Eric Phillips said...

Pr. Weedon,

Interesting. I generally assume something went haywire with the translation when I find a passage that's obscure or bizarre in the LXX, and clear in the Hebrew.

fr john w fenton said...

It seems to me that the point of the Abraham/Isaac episode is that Abraham does not slay his only son Isaac, but that a Ram in thorns in provided which the Lord (through His angel) tells the one blessed (dare we say "priested") by Melchizedek to slay as the all-availing sacrifice.

Eric Phillips said...

But Fr. Fenton, that's precisely the point at which the Abraham-and-Isaac story _differs_ from what happened on Calvary. What are we to do with all the similarity? Surely it's prefigurement? I mean, right down to Isaac carrying wood up a mountain to be slain?

fr john w fenton said...

Dr Phillips,

Of course there are similarities and you have pointed out one of the finer ones. But the key is how the story twists from an ending one would have expected. If Isaac is Christ and Abraham is the Father, then how can one maintain that this episode makes "the point [precisely] that the Father does kill his own beloved Son, just as Abraham was told to do"--when, in fact, Abraham does not slay his only son?

So perhaps the episode makes the point that the Father does not and will not and did not slay His only-begotten Son. Perhaps it is fairer to hear this episode with Acts 2.23, 2.36 ringing in the ears.

Eric Phillips said...

Fr. Fenton,

I think this "episode" makes that point by disjunction. God spares Abraham's son, but does not spare His own Son. Instead He gives Him up for us all. Isaac is a type of Christ right up to the point where he doesn't die. Then he becomes a type of us, while the ram stands in for Christ.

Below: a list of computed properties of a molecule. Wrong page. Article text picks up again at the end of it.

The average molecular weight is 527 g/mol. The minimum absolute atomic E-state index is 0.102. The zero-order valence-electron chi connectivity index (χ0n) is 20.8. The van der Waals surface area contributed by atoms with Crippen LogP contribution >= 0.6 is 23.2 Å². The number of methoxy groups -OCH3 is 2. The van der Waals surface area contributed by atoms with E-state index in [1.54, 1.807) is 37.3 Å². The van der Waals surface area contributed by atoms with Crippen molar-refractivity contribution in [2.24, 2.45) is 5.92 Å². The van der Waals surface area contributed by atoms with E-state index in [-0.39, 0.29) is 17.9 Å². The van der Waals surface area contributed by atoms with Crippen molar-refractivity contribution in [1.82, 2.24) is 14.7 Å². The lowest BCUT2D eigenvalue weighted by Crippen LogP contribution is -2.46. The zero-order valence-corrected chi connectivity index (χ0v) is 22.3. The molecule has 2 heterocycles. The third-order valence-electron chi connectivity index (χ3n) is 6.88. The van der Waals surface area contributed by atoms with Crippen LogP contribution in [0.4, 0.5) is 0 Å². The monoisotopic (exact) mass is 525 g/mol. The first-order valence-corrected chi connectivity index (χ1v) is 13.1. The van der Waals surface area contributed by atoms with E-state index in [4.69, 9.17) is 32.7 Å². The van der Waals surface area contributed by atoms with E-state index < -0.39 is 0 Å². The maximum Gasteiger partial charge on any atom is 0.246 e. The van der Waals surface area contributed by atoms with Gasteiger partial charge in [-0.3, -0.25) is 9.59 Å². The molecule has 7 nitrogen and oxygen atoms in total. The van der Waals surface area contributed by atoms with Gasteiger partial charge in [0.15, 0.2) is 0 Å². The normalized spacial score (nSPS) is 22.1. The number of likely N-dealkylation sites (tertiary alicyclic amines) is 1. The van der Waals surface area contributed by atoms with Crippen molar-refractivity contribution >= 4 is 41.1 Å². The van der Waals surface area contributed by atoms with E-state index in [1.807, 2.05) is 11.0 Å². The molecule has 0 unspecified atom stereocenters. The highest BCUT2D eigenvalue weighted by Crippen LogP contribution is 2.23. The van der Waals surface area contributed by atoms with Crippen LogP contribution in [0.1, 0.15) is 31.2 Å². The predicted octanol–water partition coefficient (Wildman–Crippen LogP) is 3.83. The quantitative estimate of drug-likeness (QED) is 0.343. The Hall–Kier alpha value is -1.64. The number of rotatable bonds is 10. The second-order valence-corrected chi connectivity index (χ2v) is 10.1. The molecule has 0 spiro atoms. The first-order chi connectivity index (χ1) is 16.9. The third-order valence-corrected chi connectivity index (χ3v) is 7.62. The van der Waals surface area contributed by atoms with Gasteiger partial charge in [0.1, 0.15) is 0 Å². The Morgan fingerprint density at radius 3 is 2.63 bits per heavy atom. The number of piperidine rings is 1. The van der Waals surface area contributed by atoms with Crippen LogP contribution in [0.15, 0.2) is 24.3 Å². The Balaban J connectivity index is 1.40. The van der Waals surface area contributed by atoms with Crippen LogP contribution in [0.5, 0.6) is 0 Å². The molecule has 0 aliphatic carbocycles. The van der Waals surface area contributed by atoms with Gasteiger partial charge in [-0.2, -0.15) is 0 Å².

I do notice, though, looking at what I've just written, that the one who actually wields the killing knife and the one who actually dies are NOT father and son. Instead, God "delivers up" the ram to Abraham, and Abraham kills it. Is that the specific distinction you want to maintain, that God does not kill His Son _directly_, but rather indirectly, by His "determinate counsel and foreknowledge"?

viekerhaus said...

>Does Scripture ANYWHERE use the language that >"God slays His Son"? "Spared not His Son" "Gave up >His Son" yes. But "slayed His Son"???

Not to defend the translational error in this stanza, but to consider the Scripture question posed above, what do you make of Zech. 13:7 (nachah), quoted in Mark 14:17/Matt. 26:31 (patasso).

Is not the YWHH Zebaoth the subject of this verb, often translated as "smite"? Is not the Father smiting the Son? How else could one read this weighty datum?

A wise father in the faith put me on to this as we were discussing this stanza over Easter dinner. FWIW.

William Weedon said...


Bless his heart. He keeps giving out the gifts. Indeed, if ever there were a Scripture passage that gives what I was asking for, that is it. And I note that Loew and Nida even offer one definition of the patasso verb as "to slay by means of a mortal blow." The same verb for Moses slaying the Egyptian. Wow.

Okay, I still don't like what it did to the German and it seems to be making a different point altogether, but Zech 13.7 which our Blessed Lord Himself uses to describe what happened on the night of His Holy Passion does use the language of "slay." Thank you. And thank our good friend also when you see him (you'll surely see him before I will).